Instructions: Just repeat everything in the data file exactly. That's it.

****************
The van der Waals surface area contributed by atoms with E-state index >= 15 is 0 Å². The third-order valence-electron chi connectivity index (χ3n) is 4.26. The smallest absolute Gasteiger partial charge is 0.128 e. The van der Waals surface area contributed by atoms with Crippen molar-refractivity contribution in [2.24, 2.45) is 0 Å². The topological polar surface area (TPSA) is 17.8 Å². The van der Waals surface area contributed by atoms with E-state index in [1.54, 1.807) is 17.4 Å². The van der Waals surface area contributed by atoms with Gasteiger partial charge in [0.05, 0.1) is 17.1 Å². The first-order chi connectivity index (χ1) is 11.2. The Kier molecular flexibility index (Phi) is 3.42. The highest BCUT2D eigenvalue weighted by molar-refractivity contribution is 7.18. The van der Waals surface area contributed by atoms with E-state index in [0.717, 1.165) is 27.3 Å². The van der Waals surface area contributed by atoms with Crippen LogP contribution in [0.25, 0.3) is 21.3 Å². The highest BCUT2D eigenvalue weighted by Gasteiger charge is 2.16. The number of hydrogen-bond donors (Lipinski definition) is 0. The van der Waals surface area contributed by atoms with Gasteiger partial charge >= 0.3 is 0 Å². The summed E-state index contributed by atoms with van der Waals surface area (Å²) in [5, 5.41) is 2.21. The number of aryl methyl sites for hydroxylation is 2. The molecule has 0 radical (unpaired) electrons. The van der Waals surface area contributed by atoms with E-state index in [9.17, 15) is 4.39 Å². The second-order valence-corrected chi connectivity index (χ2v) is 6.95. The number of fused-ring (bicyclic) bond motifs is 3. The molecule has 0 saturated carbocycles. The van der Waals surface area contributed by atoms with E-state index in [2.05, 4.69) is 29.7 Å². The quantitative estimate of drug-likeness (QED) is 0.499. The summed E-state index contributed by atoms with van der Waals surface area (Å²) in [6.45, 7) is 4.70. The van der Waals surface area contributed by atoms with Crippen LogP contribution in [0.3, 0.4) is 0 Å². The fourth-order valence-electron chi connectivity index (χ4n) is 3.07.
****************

The van der Waals surface area contributed by atoms with E-state index >= 15 is 0 Å². The third-order valence-electron chi connectivity index (χ3n) is 4.26. The smallest absolute Gasteiger partial charge is 0.128 e. The van der Waals surface area contributed by atoms with Crippen molar-refractivity contribution in [2.24, 2.45) is 0 Å². The topological polar surface area (TPSA) is 17.8 Å². The van der Waals surface area contributed by atoms with E-state index in [1.54, 1.807) is 17.4 Å². The van der Waals surface area contributed by atoms with Gasteiger partial charge in [0.05, 0.1) is 17.1 Å². The first-order chi connectivity index (χ1) is 11.2. The Kier molecular flexibility index (Phi) is 3.42. The highest BCUT2D eigenvalue weighted by molar-refractivity contribution is 7.18. The van der Waals surface area contributed by atoms with E-state index in [0.717, 1.165) is 27.3 Å². The van der Waals surface area contributed by atoms with Crippen LogP contribution in [0.25, 0.3) is 21.3 Å². The highest BCUT2D eigenvalue weighted by Gasteiger charge is 2.16. The number of hydrogen-bond donors (Lipinski definition) is 0. The van der Waals surface area contributed by atoms with Gasteiger partial charge >= 0.3 is 0 Å². The summed E-state index contributed by atoms with van der Waals surface area (Å²) in [5, 5.41) is 2.21. The number of aryl methyl sites for hydroxylation is 2. The molecule has 0 radical (unpaired) electrons. The van der Waals surface area contributed by atoms with E-state index in [9.17, 15) is 4.39 Å². The second-order valence-corrected chi connectivity index (χ2v) is 6.95. The number of fused-ring (bicyclic) bond motifs is 3. The molecule has 0 saturated carbocycles. The van der Waals surface area contributed by atoms with E-state index in [2.05, 4.69) is 29.7 Å². The quantitative estimate of drug-likeness (QED) is 0.499. The summed E-state index contributed by atoms with van der Waals surface area (Å²) in [6.45, 7) is 4.70. The van der Waals surface area contributed by atoms with Crippen LogP contribution in [0.3, 0.4) is 0 Å². The fourth-order valence-electron chi connectivity index (χ4n) is 3.07.